excerpts from

The Boston Rock and Roll Museum's
The History of Boston Rock and Roll

This series originally appeared in The Beat Magazine throughout 1985-86. It is resurrected for the Boston Rock & Roll Museum in it's original form. What individuals and groups were doing in '85-'86 is reflected at that respective time...


Chapter 9: The Cambridge Folkies

Club 47, etc.

Another prominent figure in the Cambridge order of rule was New England native Jim Kweskin. After making a major contribution to the (folk?) scene as a solo artist, he put together an all-star lineup called, of course, the Jim Kweskin Jug Band. This group single-handedly brought good-timeyness back into folk music, something lacking from the Dylan, Baez and Peter Paul and Mary genre, which had become a very serious, sincere, folk music scene. Reviving ragtime and blues music, the band covered forgotten gems of every genre imaginable.

The band's lineup seemed to almost constantly change, but an impressive group passed through its ranks. There was Jim Kweskin on guitar and vocals. Then Bill Keith, former banjo player for Bill Monroe's Blue Grass Boys (Bill Monroe is considered the father of Blue Grass). Keith also played steel guitar. Geoff Muldaur played lead guitar and did vocals while also doing his own solo albums on Vanguard in 1963. Bruno Wolf, a.k.a. Little David, was soon replaced by Maria D'Amato who married Geoff and became the famous Maria Muldaur ("Midnight at the Oasis"). She sang and played fiddle for the J.K. band. Richard Greene later took over the fiddle (he was in Blues Project and Seatrain). And, later on, Mel Lyman played harmonica for the band. Lyman was a self-proclaimed god figure who began his own authoritarian cult on Fort Hill. This psychedelic guru also founded a controversial newspaper, the Avatar, which was a predecessor of Boston's countercultural weeklies, The Real Paper and The Phoenix. He is credited with breaking up the Kweskin band. Kweskin became a disciple and member of Lyman's commune on Fort Hill.

Before its demise, the Jim Kweskin Jug band played constantly to sold-out shows over a six-year period and will pop up again in our series.


Chapter 14: Bosstown Sound Part III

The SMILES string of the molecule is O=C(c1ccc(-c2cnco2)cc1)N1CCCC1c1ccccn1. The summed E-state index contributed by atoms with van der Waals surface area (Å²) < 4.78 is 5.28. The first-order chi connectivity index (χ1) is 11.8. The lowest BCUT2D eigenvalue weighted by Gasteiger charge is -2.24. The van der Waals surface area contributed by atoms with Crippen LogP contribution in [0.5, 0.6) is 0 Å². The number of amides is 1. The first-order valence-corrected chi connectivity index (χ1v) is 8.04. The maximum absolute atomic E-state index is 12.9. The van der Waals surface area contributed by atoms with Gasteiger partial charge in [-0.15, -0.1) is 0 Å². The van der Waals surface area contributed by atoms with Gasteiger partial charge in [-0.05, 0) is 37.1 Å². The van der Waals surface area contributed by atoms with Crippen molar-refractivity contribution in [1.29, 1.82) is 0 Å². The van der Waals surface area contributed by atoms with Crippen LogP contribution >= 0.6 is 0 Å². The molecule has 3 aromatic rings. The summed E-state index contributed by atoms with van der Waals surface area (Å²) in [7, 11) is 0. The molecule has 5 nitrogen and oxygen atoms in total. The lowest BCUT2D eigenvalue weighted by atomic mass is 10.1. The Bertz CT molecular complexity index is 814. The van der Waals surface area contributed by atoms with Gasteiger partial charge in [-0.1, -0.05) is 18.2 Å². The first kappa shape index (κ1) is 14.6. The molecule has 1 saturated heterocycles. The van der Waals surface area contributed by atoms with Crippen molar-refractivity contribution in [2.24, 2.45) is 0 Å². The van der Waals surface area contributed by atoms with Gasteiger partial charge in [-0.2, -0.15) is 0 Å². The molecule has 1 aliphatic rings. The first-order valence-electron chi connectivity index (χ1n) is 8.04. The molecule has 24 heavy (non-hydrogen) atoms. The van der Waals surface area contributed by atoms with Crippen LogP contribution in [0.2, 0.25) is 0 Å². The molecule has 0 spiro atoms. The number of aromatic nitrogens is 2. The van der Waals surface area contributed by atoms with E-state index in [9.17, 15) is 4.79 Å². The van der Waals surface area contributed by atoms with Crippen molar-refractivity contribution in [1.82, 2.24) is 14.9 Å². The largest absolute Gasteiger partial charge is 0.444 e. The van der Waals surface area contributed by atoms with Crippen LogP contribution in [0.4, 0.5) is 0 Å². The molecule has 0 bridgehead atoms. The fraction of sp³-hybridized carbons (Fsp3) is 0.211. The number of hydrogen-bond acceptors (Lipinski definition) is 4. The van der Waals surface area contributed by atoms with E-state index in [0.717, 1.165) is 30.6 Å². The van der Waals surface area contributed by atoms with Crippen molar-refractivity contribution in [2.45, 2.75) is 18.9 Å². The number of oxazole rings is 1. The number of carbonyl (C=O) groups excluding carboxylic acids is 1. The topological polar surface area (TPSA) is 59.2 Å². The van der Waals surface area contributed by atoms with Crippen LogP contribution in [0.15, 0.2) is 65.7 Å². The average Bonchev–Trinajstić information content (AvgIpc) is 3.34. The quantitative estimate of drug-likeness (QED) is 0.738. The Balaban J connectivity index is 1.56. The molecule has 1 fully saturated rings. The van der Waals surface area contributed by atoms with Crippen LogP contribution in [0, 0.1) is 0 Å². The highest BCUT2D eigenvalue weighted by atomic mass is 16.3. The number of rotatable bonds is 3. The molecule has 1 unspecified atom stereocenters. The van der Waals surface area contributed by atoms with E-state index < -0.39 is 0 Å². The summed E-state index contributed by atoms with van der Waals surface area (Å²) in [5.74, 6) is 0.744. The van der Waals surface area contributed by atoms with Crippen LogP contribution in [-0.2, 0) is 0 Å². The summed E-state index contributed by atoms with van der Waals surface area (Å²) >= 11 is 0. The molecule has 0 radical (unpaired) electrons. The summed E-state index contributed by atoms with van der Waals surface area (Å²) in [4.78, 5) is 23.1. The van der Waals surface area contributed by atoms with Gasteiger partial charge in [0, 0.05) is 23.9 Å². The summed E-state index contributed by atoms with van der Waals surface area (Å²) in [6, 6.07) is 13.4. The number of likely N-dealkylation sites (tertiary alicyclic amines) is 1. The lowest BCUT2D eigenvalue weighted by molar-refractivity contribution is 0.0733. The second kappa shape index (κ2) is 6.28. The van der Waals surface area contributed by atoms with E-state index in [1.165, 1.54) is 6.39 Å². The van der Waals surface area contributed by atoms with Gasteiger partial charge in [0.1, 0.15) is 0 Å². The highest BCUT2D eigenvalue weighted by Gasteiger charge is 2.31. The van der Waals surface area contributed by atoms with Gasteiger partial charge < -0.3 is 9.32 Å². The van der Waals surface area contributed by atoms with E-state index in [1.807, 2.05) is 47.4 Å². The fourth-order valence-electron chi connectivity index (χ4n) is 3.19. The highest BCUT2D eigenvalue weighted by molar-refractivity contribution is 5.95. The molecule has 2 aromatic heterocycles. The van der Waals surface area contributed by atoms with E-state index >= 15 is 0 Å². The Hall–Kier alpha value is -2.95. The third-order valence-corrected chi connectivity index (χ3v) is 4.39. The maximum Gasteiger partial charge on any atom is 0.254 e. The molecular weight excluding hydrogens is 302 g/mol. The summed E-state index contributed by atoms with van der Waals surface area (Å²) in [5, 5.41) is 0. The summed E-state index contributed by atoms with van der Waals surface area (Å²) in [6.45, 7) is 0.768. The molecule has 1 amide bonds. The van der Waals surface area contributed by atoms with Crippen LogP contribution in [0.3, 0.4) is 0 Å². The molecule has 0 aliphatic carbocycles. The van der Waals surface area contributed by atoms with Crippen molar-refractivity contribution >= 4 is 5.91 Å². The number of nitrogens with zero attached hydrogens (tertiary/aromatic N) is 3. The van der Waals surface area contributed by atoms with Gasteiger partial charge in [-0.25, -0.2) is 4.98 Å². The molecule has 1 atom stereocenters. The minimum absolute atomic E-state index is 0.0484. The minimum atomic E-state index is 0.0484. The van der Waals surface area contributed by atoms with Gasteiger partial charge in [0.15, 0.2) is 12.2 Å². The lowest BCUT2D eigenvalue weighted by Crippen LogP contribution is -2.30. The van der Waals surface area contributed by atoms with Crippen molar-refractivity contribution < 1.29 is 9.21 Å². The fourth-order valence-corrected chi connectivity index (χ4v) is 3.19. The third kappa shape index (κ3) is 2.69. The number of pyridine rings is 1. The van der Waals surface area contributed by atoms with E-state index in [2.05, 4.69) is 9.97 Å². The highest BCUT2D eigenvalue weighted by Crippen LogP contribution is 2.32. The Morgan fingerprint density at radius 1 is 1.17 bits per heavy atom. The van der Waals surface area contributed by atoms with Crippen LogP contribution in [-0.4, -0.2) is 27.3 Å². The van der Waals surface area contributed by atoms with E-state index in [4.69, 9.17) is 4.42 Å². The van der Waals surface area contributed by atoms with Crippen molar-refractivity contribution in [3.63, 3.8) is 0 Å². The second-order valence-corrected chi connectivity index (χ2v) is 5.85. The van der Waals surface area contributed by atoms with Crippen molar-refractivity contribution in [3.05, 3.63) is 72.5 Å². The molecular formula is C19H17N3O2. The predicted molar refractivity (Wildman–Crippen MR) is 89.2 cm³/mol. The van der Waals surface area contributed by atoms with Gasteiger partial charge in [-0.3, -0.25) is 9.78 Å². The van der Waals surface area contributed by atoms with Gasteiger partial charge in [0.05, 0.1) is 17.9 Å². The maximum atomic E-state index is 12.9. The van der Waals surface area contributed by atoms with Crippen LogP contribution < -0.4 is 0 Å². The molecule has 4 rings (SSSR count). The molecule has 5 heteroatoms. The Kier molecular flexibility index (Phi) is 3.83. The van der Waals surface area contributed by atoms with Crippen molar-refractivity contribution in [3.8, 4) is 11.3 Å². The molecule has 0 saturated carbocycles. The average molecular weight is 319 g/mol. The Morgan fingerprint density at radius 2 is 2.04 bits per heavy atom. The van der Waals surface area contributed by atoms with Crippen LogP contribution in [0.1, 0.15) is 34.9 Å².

Who's On First

In 1966, the independently wealthy Kansas City born eccentric, Ray Riepen, arrived in Boston to collect a diploma from Harvard Law School's Master's Program. A family friend, Jessie Benton, daughter of American artist Thomas Hart Benton, needed a favor. In order to marry Kweskin Jug Band alumnus Mel Lyman, she needed to dispose of her current husband. When the process was completed, Riepen was rewarded with Mel Lyman's lease for a 53 Berkeley Street synagogue then known as the Moon Dial. Lyman had since settled on Fort Hill in the heart of Roxbury where he had purchased a fair amount of soon-to-be-valuable property for his commune. ...


Chapter 16: 1968: James Taylor & The Lyman Family


At the 1965 Newport Folk Festival, amidst the riot brought on by Dylan's electric set, which dismayed folk aficionados, stood the 27-year-old Mel Lyman. He took to the stage at the tail end of a very long day. What followed will go down in the annals of metaphysical history.

"I was shaking so hard that I must have lost 10 pounds in the first three minutes. The spirit wasn't me. It was their hunger."

Frequent gigs at the Orleans Coffee House (13 Charles St., later called the Sword & Stone) gradually developed into a religious service, where Lyman gained his following and his disciples. By the winter of 1965-66, Lyman's commune settled on Fort Hill, which rose from the middle of the black ghettos of Roxbury. It was the "Holy Land" for Melvin's chosen people.